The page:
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Workman who banged his head as he left toilet cubicle loses €60,000 damages claim

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Jan Kuczynski. Photo: Collins Courts

Jan Kuczynski. Photo: Collins Courts

Jan Kuczynski. Photo: Collins Courts

Jan Kuczynski. Photo: Collins Courts

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Jan Kuczynski. Photo: Collins Courts

A six foot five inches tall workman, who banged his head when he forgot to duck as he left a private cubicle in a work loo, has lost a €60,000 damages claim for personal injuries against a former employer.

Jan Kuczynski, of Park Place, Chapelizod Road, Dublin, told Judge James McCourt in the Circuit Civil Court today that he remembered to stoop when he walked into the cubicle but had forgotten to bend down on the way out.

As a result he had banged his forehead against the door frame and injured himself. He claimed to have been severely shocked and shaken and suffered a laceration which bled.

He said his neck had flexed backwards and he immediately felt pain in the back of his neck.

Judge McCourt, who himself stands at six foot three inches, told Mr Kuczynski that he always had to remember to keep a close look-out for risks of danger and had on at least one occasion suffered due to personal inattention of his immediate surroundings.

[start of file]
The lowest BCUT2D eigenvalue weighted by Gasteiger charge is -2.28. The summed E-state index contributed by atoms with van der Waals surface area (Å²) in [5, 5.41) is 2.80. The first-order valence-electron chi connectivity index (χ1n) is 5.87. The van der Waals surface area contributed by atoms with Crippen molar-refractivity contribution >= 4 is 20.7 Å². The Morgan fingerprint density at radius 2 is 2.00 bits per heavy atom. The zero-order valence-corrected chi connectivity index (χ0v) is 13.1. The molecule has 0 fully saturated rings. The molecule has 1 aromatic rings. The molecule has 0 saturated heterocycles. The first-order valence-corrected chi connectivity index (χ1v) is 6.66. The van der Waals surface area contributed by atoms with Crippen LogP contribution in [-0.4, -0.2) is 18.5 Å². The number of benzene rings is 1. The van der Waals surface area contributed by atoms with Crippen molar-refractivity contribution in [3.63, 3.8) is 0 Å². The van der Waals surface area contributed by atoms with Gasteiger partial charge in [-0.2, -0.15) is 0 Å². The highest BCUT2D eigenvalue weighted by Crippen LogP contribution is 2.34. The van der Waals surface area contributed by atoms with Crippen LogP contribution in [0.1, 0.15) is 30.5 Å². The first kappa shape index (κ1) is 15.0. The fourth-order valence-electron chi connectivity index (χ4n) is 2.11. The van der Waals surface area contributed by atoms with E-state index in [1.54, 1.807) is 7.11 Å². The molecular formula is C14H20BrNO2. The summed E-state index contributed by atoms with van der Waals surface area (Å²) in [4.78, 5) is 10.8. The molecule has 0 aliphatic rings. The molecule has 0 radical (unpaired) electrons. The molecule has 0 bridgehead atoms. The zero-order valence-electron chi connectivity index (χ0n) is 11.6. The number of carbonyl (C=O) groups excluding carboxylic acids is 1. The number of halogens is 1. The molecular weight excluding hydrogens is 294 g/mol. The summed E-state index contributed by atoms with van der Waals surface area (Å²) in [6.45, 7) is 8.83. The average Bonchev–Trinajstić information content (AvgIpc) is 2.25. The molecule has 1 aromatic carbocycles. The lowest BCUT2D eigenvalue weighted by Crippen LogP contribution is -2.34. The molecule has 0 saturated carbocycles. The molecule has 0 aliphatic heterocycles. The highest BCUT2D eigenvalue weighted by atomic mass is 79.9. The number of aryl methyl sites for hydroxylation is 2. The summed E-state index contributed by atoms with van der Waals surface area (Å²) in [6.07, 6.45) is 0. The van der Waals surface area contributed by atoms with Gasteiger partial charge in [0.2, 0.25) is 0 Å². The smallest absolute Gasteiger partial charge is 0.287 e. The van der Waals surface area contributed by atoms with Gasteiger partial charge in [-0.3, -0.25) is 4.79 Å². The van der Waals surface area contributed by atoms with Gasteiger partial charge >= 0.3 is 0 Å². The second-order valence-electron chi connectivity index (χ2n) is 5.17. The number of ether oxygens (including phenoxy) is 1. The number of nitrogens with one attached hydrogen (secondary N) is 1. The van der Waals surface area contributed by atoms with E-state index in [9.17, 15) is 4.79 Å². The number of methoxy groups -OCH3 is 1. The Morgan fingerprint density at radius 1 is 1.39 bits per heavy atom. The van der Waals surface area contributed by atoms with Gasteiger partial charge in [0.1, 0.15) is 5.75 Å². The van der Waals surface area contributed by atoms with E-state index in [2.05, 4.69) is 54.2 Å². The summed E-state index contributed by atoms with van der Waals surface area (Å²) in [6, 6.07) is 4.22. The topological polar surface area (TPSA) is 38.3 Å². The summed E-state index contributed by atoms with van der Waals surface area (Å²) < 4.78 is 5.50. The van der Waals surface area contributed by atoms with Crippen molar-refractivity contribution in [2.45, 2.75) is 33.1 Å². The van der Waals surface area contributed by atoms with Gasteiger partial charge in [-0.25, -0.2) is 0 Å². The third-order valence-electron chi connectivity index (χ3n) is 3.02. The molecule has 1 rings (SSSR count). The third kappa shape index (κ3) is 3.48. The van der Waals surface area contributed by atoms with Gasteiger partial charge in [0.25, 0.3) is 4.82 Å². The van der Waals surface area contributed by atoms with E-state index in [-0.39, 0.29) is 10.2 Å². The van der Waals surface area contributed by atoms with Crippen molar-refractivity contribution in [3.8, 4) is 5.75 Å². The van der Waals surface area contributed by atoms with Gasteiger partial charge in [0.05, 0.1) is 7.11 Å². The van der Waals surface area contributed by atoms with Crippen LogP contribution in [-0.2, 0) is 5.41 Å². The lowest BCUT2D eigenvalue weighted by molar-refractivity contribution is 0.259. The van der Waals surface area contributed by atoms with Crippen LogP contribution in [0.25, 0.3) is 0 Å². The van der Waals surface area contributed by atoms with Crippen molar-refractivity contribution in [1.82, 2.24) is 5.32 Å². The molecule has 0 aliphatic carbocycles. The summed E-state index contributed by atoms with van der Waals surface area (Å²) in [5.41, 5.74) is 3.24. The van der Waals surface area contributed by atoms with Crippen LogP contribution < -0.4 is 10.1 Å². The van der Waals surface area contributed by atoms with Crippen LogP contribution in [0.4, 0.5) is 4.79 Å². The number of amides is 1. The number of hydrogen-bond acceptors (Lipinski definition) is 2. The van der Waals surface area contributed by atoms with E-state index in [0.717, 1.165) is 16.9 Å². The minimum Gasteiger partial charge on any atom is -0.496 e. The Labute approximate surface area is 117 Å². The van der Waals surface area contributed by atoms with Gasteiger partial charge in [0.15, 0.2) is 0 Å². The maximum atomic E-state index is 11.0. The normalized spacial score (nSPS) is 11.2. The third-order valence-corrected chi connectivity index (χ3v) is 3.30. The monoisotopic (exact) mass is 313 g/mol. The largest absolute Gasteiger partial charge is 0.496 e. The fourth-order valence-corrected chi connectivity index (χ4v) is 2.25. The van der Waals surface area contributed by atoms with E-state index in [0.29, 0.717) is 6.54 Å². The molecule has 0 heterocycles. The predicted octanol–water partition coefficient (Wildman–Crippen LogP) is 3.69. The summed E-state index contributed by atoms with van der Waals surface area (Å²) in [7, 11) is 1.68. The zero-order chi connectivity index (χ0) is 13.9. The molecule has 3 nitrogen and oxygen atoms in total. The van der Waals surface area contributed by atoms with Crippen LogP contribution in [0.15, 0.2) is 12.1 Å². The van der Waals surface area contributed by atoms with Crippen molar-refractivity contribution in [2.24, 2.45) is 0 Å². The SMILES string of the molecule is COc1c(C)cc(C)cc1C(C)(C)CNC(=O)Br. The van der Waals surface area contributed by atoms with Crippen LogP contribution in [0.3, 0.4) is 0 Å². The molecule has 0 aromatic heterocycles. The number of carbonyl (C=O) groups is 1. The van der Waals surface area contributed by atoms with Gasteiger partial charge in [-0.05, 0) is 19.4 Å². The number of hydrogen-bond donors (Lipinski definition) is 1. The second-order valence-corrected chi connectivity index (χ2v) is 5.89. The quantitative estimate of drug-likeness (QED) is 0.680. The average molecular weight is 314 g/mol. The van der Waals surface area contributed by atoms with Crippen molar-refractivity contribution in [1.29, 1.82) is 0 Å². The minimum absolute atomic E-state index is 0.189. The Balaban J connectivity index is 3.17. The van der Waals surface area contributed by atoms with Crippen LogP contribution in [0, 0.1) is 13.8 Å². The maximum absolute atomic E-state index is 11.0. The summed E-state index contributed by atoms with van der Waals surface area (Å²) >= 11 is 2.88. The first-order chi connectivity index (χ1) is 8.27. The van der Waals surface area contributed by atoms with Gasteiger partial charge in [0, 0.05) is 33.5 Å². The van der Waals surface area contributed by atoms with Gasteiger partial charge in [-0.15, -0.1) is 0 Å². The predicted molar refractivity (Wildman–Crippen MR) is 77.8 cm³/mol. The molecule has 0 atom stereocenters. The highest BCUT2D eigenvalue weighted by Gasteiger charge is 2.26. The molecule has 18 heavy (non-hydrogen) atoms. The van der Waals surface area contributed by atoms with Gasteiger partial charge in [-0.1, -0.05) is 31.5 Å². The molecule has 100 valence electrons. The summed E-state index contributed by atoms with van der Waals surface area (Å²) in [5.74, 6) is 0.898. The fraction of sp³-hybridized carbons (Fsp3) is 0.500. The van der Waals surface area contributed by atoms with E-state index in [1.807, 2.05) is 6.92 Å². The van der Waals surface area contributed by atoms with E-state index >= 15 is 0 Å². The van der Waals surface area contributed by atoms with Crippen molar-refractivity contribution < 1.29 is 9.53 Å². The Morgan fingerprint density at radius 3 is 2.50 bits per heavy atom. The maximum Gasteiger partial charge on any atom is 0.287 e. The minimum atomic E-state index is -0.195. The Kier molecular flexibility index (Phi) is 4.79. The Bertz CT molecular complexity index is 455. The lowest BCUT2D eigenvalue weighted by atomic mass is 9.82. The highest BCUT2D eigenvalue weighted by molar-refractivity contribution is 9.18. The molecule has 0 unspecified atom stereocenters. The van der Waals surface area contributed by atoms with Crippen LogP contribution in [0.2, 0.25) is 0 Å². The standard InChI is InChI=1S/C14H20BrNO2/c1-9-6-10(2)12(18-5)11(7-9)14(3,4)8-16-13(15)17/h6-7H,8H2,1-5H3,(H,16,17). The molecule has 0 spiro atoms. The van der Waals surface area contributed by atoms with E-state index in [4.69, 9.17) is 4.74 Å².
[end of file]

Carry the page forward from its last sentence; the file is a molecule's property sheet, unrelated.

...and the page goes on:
Defence counsel Eamon Marray told the court Mr Kuczynski could not lay the blame for his accident at the feet of the five defendants, all of whom had entered full defences denying any liability for the accident.

Judge McCourt had early in the case given the parties an opportunity for talks but Mr Kuczynski’s legal team told the court they had received instructions to proceed with the claim.

Mr Kuczynski (50) claimed the accident had been caused by the negligence of the defendants alleging they had installed a door frame on the toilet cubicle with a top section which was excessively low. He said that since his accident the top door frames on cubicles had been padded and highlighted with tape.

Mr Marray appeared with Mason Hayes and Curran Solicitors for Kaizen Recruitment Solutions, Grafton Street, Dublin; several West Pharmaceutical Services companies and Tech Group Europe, all of Barrow Street, Dublin.

In cross-examination Mr Kuczynski told Mr Marray he had worked at the defendants’ plant at Damastown Road, Dublin, for three months prior to the May 2018 accident and had used the toilet cubicle in question on a number of occasions.

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Pressed as to his personal responsibility for his own safety, Mr Kucznski conceded in cross-examination that his primary obligation was to have looked where he was going. He accepted Mr Marray’s contention he had to take full responsibility for the accident.

Judge McCourt, dismissing Mr Kuczynski’s claim after Mr Marray sought a direction to have it thrown out, said Mr Kuczynski had considered Mr Marray’s final question, did not like it but had, after a brief consideration, answered it. He had not sought to avoid the question and accepted he had been the author of his own misfortune.

The judge dismissed the case and made no order for costs against Mr Kuczynski.



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